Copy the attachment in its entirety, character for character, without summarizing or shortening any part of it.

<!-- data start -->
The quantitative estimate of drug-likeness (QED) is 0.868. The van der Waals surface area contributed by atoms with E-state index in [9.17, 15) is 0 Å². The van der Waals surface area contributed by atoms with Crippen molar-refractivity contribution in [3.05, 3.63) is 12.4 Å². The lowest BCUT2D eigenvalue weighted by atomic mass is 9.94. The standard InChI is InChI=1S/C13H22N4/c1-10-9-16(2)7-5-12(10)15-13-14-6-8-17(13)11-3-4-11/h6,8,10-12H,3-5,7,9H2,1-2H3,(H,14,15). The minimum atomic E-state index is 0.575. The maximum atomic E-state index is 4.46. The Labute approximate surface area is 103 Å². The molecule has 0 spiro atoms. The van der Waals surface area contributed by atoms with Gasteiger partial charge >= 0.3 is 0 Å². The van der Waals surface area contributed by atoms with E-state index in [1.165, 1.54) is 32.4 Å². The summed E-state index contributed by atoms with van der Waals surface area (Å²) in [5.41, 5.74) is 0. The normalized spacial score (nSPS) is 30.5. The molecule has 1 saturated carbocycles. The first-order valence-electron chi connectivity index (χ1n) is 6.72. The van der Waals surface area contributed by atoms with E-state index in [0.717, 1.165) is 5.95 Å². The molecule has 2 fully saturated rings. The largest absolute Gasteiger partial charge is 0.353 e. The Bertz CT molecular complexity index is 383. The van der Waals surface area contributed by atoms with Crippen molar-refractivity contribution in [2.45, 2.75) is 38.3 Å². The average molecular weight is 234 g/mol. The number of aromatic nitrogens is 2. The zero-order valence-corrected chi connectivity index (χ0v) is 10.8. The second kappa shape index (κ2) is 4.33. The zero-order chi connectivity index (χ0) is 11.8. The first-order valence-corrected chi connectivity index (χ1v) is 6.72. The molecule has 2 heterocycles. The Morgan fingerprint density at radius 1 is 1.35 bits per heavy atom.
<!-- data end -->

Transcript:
The quantitative estimate of drug-likeness (QED) is 0.868. The van der Waals surface area contributed by atoms with E-state index in [9.17, 15) is 0 Å². The van der Waals surface area contributed by atoms with Crippen molar-refractivity contribution in [3.05, 3.63) is 12.4 Å². The lowest BCUT2D eigenvalue weighted by atomic mass is 9.94. The standard InChI is InChI=1S/C13H22N4/c1-10-9-16(2)7-5-12(10)15-13-14-6-8-17(13)11-3-4-11/h6,8,10-12H,3-5,7,9H2,1-2H3,(H,14,15). The minimum atomic E-state index is 0.575. The maximum atomic E-state index is 4.46. The Labute approximate surface area is 103 Å². The molecule has 0 spiro atoms. The van der Waals surface area contributed by atoms with Gasteiger partial charge >= 0.3 is 0 Å². The van der Waals surface area contributed by atoms with E-state index in [1.165, 1.54) is 32.4 Å². The summed E-state index contributed by atoms with van der Waals surface area (Å²) in [5.41, 5.74) is 0. The normalized spacial score (nSPS) is 30.5. The molecule has 1 saturated carbocycles. The first-order valence-electron chi connectivity index (χ1n) is 6.72. The van der Waals surface area contributed by atoms with E-state index in [0.717, 1.165) is 5.95 Å². The molecule has 2 fully saturated rings. The largest absolute Gasteiger partial charge is 0.353 e. The Bertz CT molecular complexity index is 383. The van der Waals surface area contributed by atoms with Crippen molar-refractivity contribution in [2.45, 2.75) is 38.3 Å². The average molecular weight is 234 g/mol. The number of aromatic nitrogens is 2. The zero-order valence-corrected chi connectivity index (χ0v) is 10.8. The second kappa shape index (κ2) is 4.33. The zero-order chi connectivity index (χ0) is 11.8. The first-order valence-corrected chi connectivity index (χ1v) is 6.72. The molecule has 2 heterocycles. The Morgan fingerprint density at radius 1 is 1.35 bits per heavy atom.